David Cameron said when he came to power he wanted to improve people’s happiness – that government policy was to be more focused on those things that make life worthwhile. To this end, the Cabinet Office has recently revealed which jobs in the UK give us the most satisfaction. Top of the list of 274 job titles is vicar; bottom of the list is pub landlord. It is perhaps a surprise that these two jobs should be at opposite ends of the table given that they share many similarities: they both have dwindling regulars, both dish out wine and nibbles and if you spend a long time in either’s establishment you can think imaginary people are talking to you.
But it’s great that government realises there is more to life than GDP, or, as the Cabinet Office puts it, that it is important to assess “non-market impacts”. You just wonder how seriously those considerations have been taken when it comes to policies such as the bedroom tax, HS2, and shooting a few badgers but not nearly enough to make any difference. Certainly if David Cameron really wanted to improve our happiness you’d have thought he’d have accepted Maria Miller’s resignation that much sooner than he did. Or maybe he was always intending to accept the resignation – he just wanted to delay it as long as possible so that when it finally came our pleasure was that much greater. I did read through Maria Miller’s resignation letter. It took me 96 seconds. I didn’t spot an apology in it – although in that time she would have been able to apologise three times to Parliament.
Surely if David Cameron was truly dedicated to this happiness policy, he could go that much further? For instance, they’ve set up an NHS 111 helpline and a Police 101 helpline. How about setting up a government helpline simply called ‘Vent’? Any member of the public can just phone up free of charge and vent on any topic they like about any aspect of government that upsets them. And every time they seem to be drying up or calming down – the person whom they are speaking to quickly puts them on hold – or tells them they are now being held in a queue – or starts playing a tinny synthesiser version of Greensleeves for no reason – just to keep their emotion simmering to make sure they absolutely get every last drop of frustration out.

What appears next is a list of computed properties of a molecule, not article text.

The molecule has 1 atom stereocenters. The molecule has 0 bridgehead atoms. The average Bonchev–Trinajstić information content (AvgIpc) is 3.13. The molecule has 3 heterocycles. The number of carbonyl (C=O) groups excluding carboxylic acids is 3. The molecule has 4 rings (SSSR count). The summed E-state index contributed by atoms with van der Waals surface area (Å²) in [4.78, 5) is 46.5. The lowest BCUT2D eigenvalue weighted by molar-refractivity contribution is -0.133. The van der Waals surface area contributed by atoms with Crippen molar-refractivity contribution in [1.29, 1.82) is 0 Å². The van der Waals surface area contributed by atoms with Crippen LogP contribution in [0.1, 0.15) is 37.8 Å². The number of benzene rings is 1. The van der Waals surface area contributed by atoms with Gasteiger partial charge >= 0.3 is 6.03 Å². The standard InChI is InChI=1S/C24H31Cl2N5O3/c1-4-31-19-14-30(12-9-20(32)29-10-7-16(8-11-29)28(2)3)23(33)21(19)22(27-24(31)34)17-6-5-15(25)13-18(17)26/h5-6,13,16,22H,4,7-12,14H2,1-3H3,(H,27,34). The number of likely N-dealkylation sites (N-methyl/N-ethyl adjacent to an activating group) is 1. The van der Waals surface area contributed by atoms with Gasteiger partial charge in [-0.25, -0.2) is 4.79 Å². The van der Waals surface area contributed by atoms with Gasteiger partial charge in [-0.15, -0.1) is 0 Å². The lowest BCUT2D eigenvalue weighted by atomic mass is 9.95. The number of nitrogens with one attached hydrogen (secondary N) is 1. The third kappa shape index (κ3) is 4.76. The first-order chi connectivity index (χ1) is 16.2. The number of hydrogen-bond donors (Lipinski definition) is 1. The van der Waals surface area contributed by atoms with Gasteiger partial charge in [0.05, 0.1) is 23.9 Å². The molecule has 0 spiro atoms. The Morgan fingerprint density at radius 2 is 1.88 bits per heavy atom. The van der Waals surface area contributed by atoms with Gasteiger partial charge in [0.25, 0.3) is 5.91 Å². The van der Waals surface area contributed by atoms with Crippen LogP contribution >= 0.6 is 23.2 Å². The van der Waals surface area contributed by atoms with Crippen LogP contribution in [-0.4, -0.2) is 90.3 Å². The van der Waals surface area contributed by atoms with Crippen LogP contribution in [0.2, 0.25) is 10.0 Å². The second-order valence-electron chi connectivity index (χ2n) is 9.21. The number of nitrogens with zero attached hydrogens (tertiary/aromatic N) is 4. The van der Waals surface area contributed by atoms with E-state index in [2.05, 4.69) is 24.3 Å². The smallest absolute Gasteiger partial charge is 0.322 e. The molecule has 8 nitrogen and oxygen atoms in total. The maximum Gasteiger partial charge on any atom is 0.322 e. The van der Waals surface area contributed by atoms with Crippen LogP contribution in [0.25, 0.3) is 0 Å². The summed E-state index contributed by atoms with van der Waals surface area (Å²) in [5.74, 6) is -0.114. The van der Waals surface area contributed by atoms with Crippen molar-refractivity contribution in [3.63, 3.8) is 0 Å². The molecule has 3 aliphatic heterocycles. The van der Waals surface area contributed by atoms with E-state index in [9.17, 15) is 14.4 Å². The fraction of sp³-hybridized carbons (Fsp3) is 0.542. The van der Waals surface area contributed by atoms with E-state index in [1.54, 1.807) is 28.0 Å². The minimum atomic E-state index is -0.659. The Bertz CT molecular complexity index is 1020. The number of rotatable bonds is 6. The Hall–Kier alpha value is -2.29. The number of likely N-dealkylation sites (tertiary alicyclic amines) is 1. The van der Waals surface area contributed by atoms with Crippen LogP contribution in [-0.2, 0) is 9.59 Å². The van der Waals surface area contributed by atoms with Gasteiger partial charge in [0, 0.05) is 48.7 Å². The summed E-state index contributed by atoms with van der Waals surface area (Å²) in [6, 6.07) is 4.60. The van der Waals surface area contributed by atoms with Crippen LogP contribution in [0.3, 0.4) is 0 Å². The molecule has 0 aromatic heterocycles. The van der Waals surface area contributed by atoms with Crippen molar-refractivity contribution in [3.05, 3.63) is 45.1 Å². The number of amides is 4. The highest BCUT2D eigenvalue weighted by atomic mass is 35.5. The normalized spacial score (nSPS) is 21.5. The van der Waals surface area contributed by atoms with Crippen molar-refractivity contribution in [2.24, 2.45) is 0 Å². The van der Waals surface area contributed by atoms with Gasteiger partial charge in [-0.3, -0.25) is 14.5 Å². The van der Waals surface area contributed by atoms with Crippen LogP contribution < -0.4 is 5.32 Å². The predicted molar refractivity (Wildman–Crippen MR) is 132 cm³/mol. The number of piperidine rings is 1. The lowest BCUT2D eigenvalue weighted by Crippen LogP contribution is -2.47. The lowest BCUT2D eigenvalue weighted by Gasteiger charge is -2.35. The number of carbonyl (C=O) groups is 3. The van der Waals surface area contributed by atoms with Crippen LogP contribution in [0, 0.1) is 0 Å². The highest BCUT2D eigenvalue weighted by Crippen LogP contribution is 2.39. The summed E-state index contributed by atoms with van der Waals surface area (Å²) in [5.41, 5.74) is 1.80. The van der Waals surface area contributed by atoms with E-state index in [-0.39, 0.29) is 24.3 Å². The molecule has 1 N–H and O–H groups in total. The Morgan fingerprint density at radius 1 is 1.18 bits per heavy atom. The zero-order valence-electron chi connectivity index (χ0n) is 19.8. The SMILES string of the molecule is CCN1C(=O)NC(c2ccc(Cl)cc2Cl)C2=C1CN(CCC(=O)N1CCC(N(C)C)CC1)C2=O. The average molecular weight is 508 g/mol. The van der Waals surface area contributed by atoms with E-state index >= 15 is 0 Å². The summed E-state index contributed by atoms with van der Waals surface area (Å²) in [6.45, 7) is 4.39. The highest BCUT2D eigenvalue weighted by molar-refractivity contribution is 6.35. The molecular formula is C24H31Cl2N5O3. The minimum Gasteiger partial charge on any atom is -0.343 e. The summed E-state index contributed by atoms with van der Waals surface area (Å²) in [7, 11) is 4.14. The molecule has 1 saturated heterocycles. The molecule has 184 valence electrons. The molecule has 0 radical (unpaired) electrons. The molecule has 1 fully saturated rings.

Cameron himself, could do more personally to increase our happiness. He’s always seen as Eton and Oxford and Bullingdon, so why doesn’t he upload a six second video on Vine of him dressed in white tie and tails, quaffing champagne whilst poking a poor person with a stick? Everybody would be delighted to have their prejudices confirmed. Perhaps at the same time he could tweet a picture of Nick Clegg bringing him a cup of tea whilst wearing a lovely apron and nothing else.
Michael Gove is a fan of a traditional education. If government want to improve our happiness, every time Michael Gove makes one of his usual gaffes, force him to stand in the corner of the Ministry of Education with his back turned, with a dunce’s cap on, with his trousers down, whilst being beaten by a kid with a birch who films it on his mobile phone for internet distribution.
Rachel Johnson recently for Sport Relief’s “Famous, Rich and Hungry” had to live for a week with a family in food poverty. But imagine how much happier we would have been if we could have seen her brother Boris go hungry for a week – because he looks like he can pack a bit of food away. You suspect by the end of the week there would have been a good chance Boris would have got so hungry the family’s pet would have gone missing.
And George Osborne when he was part of the Bullingdon Club was supposedly held upside-down by the other members, who shouted at him “who are you?” – and he was dropped on his head repeatedly until he answered “I am a despicable c***”. If they can do it, why can’t we? Imagine the happiness that would ensue if David Cameron re-instigated that – in public – every day – on Westminster Green – until the economy had markedly improved. Surely those are the sort of “non-market impacts” the Cabinet Office would approve of?